Who Was Leonid Vitaliyevich Kantorovich?

Leonid Vitaliyevich Kantorovich was a Russian mathematician and economist who won the 1975 Nobel Prize in Economics, along with Tjalling Koopmans, for his research on the optimal allocation of resources. His 1959 book, The Best Use of Economic Resources, described optimal ways to address problems of centrally planned economies, such as planning, pricing, and decision making. He also made important contributions to functional analysis, approximation theory, and operator theory, and he originated the technique of linear programming.

Key Takeaways

  • Leonid Vitaliyevich Kantorovich was a Russian mathematician and economist.
  • Kantorovich won the 1975 Nobel Prize in Economics for his research on the optimal allocation of resources.
  • Many of Kantorovich's mathematical findings were used to help manage the Soviet economy

Understanding Leonid Vitaliyevich Kantorovich

Leonid Vitaliyevich Kantorovich was born in Russia in Jan. 1912. After the death of his father, Vitalij Kantorovich, in 1922, the 10-year-old budding mathematician was raised alone by his mother, Paulina. Kantorovich enrolled in Leningrad State University at the age of 14 and graduated at the age of only 18. As Kantorovich noted in his autobiography, he first began delving into the more abstract fields of mathematics during his second year of university. He noted that his most significant research during that time period centered around the analytical operations on sets and on projective sets as well as solving N.N. Lusin problems. Kantorovich went on to report his findings to the First All-Union Mathematical Congress in Kharkov, Russia, in 1930. While at Congress, Kantorovich collaborated with other Soviet mathematicians, including S.N. Bernstein, P.S. Alexandrov, A.N. Kolmogorov, and A.O. Gelfond.

He became a full professor 1934, and received his doctoral degree in 1935 while working at Leningrad University and at the Institute of Industrial Construction Engineering. Kantorovich later went on to work as the director of the mathematical economics laboratory at the Moscow Institute of National Economic Management and as the head of the research laboratory at the Institute of National Economy Control in Moscow. Kantorovich was married to a physician named Natalie in 1938. The pair had two children, both of whom entered the fields of mathematics as adults. Kantorovich died in 1986.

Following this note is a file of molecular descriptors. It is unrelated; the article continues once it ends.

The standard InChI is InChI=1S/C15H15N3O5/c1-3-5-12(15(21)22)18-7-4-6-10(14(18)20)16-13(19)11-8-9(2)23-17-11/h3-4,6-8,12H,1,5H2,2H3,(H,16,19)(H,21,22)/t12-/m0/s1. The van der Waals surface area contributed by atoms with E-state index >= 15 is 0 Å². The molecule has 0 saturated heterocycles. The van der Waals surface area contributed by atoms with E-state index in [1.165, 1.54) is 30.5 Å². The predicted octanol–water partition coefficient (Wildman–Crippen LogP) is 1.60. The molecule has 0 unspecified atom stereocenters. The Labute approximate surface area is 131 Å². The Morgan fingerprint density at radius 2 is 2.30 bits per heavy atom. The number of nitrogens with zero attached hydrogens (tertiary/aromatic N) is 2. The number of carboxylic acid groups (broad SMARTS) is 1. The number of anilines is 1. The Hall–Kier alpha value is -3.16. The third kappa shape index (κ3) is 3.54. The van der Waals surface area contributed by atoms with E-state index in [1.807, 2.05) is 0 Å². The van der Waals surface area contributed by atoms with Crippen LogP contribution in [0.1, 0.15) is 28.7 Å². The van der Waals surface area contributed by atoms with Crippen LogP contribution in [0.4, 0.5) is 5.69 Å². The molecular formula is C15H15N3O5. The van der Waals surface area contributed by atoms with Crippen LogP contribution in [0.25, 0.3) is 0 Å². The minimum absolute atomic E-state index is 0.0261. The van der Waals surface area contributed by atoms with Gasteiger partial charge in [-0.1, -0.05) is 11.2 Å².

Kantorovich himself noted that much of his work coincided with Russia's expanding industrialization; as such, many of his mathematical findings were used to help manage the Soviet economy.

Linear Programming

While consulting with the Soviet government's Laboratory of the Plywood Trust, Kantorovich was assigned to devise a method for distributing raw resources to maximize output. As a mathematician, Kantorovich saw the problem as how to mathematically maximize a linear function subject to many constraints. To solve this problem, he developed a method known as linear programming.

Price and Production Theory

In his 1939 book, The Mathematical Method of Production Planning and Organization, Kantorovich argued that his mathematics of constrained optimization could be applied to all problems of economic allocation. Similar insights were developed as part of neoclassical production theory and price theory by economists John Hicks in Britain and Paul Samuelson in the United States. In Kantorovich's models, he showed that the coefficients on certain variables in the equations could be interpreted as input prices to coordinate the allocation of resources.

Resource Allocation

Kantorovich further developed his theory in the book, The Best Uses of Economic Resources. He showed that the implicit relative prices of inputs from his models were critical even in centrally planned economies where no actual markets operated to generate market prices. He also argued that this included the implicit price of time in trade-offs between present and future production and consumption plans, which corresponds to the market interest rate in a capitalist economy.